HERALD WEEKLY ISSUE 608: 21 March 2012

Mapping Arts and Culture in Polynesia
Between the 10-15 April, the Ministry of Culture was pleased to host visiting Pacific Outreach Cordinator for Polynesia, Allan Alo from the USP Oceania Centre for Arts, Culture & Pacific Studies.
At a Public Community Arts Consultation on Thursday 12th April, Alo provided an overview of the Arts Sector in Fiji and Samoa, as well as contributing some very helpful recommendations on how the Cook Islands Arts & Education sector can advance progressively and successfully. This he said we can achieve effectively through identifying priorities, supported by strategic planning.
Some of the significant points raised in the meeting was the importance of research and mapping within the arts sector, establishing and strengthening linkages with other sectors, and considerations in the development of an Arts Council. Having recently co-ordinated a successful Community Consultation Workshop in Samoa, Alo advised that the success of the workshop was identifying three key priorities in the industry, firstly “Government Support”, followed by “Education and Training”, and lastly “Collaboration and Establishment”.
Alo emphasized the need and “importance of a planned systematic approach to capacity building in arts and culture, in order to strengthen and further grow the cultural and creative industries, within the wider cultural economy framework”. He highlighted that “proper monitoring and evaluation systems need to be established and administered with appropriate expertise to ensure that the development process is efficient, effective, relevant and sustainable”.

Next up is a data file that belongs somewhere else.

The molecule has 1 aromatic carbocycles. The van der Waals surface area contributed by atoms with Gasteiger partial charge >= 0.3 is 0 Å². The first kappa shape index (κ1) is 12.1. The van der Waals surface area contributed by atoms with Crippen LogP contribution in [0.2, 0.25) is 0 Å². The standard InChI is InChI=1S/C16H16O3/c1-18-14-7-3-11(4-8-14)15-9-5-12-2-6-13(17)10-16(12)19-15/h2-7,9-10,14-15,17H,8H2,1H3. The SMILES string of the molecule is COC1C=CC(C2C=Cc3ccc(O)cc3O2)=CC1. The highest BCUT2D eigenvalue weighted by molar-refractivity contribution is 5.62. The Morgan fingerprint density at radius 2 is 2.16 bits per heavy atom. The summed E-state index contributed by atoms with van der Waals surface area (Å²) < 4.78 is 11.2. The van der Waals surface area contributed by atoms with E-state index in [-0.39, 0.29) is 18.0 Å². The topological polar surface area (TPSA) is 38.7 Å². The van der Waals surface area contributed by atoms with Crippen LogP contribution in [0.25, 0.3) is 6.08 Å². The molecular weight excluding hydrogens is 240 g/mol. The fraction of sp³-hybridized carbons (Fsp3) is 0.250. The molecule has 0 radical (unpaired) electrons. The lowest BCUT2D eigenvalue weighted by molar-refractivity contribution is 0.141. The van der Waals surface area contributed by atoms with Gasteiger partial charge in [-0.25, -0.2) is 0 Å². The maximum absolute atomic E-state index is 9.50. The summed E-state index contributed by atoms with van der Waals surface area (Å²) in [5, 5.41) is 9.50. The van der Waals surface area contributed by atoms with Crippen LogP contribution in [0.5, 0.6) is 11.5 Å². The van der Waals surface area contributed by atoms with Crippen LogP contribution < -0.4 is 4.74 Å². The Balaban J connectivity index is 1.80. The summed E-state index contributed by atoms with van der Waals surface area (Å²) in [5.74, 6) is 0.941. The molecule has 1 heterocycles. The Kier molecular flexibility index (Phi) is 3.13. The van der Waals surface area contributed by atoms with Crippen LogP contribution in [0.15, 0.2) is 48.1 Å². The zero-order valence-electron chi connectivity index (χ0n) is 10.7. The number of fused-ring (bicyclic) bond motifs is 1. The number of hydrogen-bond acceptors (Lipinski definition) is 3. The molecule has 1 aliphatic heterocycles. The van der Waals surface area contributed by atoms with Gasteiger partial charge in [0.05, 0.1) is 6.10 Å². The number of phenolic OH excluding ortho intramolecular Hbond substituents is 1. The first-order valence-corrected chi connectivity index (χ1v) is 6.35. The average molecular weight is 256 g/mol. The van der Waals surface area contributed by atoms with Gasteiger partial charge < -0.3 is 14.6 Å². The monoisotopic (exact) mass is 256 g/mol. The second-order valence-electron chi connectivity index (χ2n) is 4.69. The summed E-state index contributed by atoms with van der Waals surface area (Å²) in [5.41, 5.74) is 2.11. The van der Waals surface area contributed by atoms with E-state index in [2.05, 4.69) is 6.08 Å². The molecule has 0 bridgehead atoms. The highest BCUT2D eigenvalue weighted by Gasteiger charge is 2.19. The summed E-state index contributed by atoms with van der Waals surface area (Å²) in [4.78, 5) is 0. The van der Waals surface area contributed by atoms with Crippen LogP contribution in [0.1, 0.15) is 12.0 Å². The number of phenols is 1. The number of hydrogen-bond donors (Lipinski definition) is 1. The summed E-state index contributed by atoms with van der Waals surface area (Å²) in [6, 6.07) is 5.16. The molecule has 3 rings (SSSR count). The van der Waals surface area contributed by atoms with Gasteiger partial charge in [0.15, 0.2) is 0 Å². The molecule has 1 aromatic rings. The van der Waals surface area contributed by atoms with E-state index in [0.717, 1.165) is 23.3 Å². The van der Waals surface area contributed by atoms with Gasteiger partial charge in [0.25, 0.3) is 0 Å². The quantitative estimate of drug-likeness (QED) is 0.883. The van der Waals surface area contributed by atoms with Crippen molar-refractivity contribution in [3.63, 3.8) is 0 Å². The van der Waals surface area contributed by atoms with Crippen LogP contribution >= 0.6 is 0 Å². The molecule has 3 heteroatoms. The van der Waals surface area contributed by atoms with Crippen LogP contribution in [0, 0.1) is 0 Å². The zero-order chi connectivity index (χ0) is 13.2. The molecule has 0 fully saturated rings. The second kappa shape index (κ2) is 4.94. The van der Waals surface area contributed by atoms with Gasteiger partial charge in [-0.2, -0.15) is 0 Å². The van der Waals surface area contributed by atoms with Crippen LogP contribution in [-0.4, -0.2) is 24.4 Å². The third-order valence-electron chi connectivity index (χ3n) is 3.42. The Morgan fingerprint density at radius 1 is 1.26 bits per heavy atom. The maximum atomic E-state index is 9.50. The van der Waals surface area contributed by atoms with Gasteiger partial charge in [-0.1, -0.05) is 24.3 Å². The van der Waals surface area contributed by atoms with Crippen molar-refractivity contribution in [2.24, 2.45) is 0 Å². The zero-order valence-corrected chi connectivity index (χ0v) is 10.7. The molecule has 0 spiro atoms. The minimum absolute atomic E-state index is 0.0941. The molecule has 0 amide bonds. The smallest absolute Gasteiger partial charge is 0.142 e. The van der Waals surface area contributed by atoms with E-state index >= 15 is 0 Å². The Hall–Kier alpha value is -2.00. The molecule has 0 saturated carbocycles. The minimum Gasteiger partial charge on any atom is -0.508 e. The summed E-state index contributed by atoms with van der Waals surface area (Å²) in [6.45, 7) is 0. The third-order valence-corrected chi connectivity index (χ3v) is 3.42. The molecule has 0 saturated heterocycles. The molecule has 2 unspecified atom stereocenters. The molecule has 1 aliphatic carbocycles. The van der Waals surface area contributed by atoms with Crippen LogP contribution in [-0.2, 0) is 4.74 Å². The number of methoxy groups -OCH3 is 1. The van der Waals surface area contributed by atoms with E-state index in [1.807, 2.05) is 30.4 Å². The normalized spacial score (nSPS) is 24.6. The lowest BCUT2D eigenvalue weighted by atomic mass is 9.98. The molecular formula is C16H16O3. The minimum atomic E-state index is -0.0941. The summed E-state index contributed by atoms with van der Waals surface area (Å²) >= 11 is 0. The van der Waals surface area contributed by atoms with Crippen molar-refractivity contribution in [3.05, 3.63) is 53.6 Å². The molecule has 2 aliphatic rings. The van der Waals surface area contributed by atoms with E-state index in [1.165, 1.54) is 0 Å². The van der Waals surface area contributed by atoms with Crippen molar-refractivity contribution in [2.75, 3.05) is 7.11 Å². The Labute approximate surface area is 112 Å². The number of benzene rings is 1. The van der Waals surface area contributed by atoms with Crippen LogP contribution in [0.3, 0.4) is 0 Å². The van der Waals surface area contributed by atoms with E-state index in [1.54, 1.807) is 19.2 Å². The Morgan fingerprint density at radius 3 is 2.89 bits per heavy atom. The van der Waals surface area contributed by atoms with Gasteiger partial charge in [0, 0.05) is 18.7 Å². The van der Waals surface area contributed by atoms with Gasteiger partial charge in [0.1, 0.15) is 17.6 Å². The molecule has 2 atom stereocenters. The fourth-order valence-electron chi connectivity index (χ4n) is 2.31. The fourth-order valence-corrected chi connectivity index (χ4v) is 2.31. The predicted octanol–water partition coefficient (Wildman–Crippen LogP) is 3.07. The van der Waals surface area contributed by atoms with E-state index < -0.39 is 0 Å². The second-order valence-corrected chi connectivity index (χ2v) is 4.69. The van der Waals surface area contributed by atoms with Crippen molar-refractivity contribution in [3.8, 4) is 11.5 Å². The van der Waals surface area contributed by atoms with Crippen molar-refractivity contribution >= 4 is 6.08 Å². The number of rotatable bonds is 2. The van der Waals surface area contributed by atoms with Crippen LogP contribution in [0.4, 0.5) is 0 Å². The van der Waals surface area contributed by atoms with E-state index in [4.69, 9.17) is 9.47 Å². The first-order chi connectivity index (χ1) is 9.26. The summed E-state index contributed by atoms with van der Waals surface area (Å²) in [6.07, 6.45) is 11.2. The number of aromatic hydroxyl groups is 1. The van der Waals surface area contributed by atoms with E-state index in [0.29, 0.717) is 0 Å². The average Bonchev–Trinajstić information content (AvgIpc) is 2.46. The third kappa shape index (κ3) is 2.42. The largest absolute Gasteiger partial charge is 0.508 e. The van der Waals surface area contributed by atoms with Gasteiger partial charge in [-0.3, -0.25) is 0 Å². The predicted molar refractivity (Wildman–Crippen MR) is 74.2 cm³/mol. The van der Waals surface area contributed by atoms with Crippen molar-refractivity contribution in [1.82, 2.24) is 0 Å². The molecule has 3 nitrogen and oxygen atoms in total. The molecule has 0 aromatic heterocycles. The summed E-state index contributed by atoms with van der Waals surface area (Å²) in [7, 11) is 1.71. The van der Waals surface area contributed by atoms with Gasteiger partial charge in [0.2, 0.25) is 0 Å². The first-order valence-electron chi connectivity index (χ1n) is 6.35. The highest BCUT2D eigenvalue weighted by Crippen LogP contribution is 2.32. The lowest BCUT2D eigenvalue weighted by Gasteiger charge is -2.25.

In response to a community initiative to form an arts council he recommended careful planning and consultation, and that “participation works best when people feel that they can make a difference, when they have the time to fully engage with the issues, and where there is a healthy relationship of mutual respect. It works worst when it is rushed, ill-informed and vague about the links to formal decision-making or when it allows the loudest voice to dominate”.
As the presentation covered both arts and education, Alo touched on the challenges of utilizing “Traditional Expertise and Art Professionals” in the teaching of the arts. He stated that “there is a very small pool of art specialists who are well rounded and knowledgeable in both the vernacular and traditional know how to teach and transmit the usefulness of arts development in the region”.
Among a turnout of 15-20 local artists, Alo concluded his presentation with the analogy of “Building a Fale”, highlighting the steps and planning involved in developing and establishing the Arts Sector. He says, “there is a negotiation process involved in this crucial part of creation - the dissemination of knowledge and resources for the good of the people”. -Mahiriki Tangaroa

Herald Issue 608 21 March
- Terms of one China Policy document should be reviewed
- Pacific Media Assistance Scheme Seeks Innovation
- Successful NZ visit by PM
- Rerekura Teaurere New Climate Change Coordinator
- News Briefs

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